Weight 766 g (27 oz)              737 g (26 oz)                  385 g (13.6 oz)               298 g (10.5 oz)                   310 g (10.9 oz)          
Additional Features Detachable windscreen; XLR Variable-D design; High-pass filter Five-position bass roll-off switch Pneumatic shock-mount system; Durable Superior internal shock mounting; Aggressive sound

Keep in mind that these specifications are subject to change by the manufacturers, and accessory additions or different versions may modify some details. For potential buyers, it’s also crucial to consider how the microphone feels in hand, its build quality, and how well it suits their specific singing style and voice type. Reading professional reviews and listening to audio samples or seeing the microphone in use can also be very helpful when making a decision.

Shure SM7B

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The Shure SM7B dynamic microphone is a legend in the world of vocal recording and broadcasting for good reason. Esteemed for its rich, smooth sound and ability to handle a broad spectrum of voices, the SM7B is a favorite among podcasters, musicians, and voice-over artists alike. From its sleek and robust build to its unmatched audio clarity, it stands out not only as a classic choice but as a beacon of quality in the dynamic microphone market.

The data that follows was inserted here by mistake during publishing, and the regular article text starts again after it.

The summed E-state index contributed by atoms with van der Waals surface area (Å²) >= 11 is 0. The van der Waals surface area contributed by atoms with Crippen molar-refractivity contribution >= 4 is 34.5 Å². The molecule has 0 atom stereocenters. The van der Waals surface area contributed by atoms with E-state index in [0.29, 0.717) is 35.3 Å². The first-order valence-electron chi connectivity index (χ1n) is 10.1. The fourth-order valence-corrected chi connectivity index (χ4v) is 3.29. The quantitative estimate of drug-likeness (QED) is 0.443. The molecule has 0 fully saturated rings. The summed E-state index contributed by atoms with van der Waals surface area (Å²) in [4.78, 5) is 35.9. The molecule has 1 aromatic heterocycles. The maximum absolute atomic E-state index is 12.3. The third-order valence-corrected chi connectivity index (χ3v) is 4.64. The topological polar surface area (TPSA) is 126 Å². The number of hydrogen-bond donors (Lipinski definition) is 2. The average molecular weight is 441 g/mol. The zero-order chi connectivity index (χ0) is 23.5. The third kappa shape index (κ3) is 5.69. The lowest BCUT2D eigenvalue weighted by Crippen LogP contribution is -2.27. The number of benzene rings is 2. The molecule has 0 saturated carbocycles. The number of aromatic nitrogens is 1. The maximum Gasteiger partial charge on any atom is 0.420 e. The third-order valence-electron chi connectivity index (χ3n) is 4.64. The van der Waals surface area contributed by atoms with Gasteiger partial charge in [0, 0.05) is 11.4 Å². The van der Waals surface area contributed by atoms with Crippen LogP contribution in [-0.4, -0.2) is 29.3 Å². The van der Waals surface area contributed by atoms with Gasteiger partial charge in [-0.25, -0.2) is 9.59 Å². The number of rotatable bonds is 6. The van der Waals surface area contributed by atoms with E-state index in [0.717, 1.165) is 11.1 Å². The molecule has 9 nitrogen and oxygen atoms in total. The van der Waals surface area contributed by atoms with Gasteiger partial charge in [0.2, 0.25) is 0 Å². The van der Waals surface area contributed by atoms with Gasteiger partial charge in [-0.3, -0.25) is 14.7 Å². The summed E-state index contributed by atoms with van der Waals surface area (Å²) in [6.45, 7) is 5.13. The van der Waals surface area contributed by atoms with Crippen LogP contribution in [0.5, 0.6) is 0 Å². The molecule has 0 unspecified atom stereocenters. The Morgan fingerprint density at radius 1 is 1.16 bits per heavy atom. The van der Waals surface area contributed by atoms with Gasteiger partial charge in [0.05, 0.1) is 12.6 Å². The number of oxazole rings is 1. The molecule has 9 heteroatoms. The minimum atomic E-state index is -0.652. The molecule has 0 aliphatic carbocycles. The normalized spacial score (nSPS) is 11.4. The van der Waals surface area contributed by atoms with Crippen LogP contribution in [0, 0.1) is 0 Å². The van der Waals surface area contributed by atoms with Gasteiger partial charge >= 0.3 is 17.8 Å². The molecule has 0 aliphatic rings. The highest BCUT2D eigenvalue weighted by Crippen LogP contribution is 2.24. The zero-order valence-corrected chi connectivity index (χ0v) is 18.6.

In my hands-on experience with the SM7B, the first thing that struck me was its substantial build quality. It feels like a tool engineered to last a lifetime. Sonically, it’s very flattering on a range of vocal tones, delivering a warm, clear output that mitigates plosives and background noise expertly thanks to its built-in pop filter and cardioid pickup pattern. It’s phenomenal at naturally capturing the nuances of a performance without the harshness that some other mics can introduce.

For singers in particular, the SM7B can brilliantly convey the depth and dynamic range of their voice, all while rejecting off-axis noise — an excellent choice for both studio recording sessions and live performances.


  • Transducer Type: Dynamic
  • Polar Pattern: Cardioid
  • Frequency Response: 50 Hz to 20 kHz
  • Output Impedance: 150 ohms
  • Sensitivity: -59.0 dBV/Pa
  • Advanced electromagnetic shielding to block hum from computer monitors and other studio equipment.


  • Exceptional audio quality that captures vocals with warmth and presence.
  • Built-in air suspension shock isolation and pop filter to minimize handling noise and plosives.
  • Versatile enough for singing, podcasting, and voice-over work.
  • A cardioid pattern that focusses on the main source of sound while minimizing background noise.
  • Durable construction that is built to withstand rigorous studio use.


  • The price point might be steep for some budgets.
  • Requires a decent preamp to get the best out of it due to its low output.
  • Some may find it quite heavy, potentially requiring a robust stand.
  • Not as plug-and-play as some other microphones, possibly necessitating an experienced user to get the most out of it.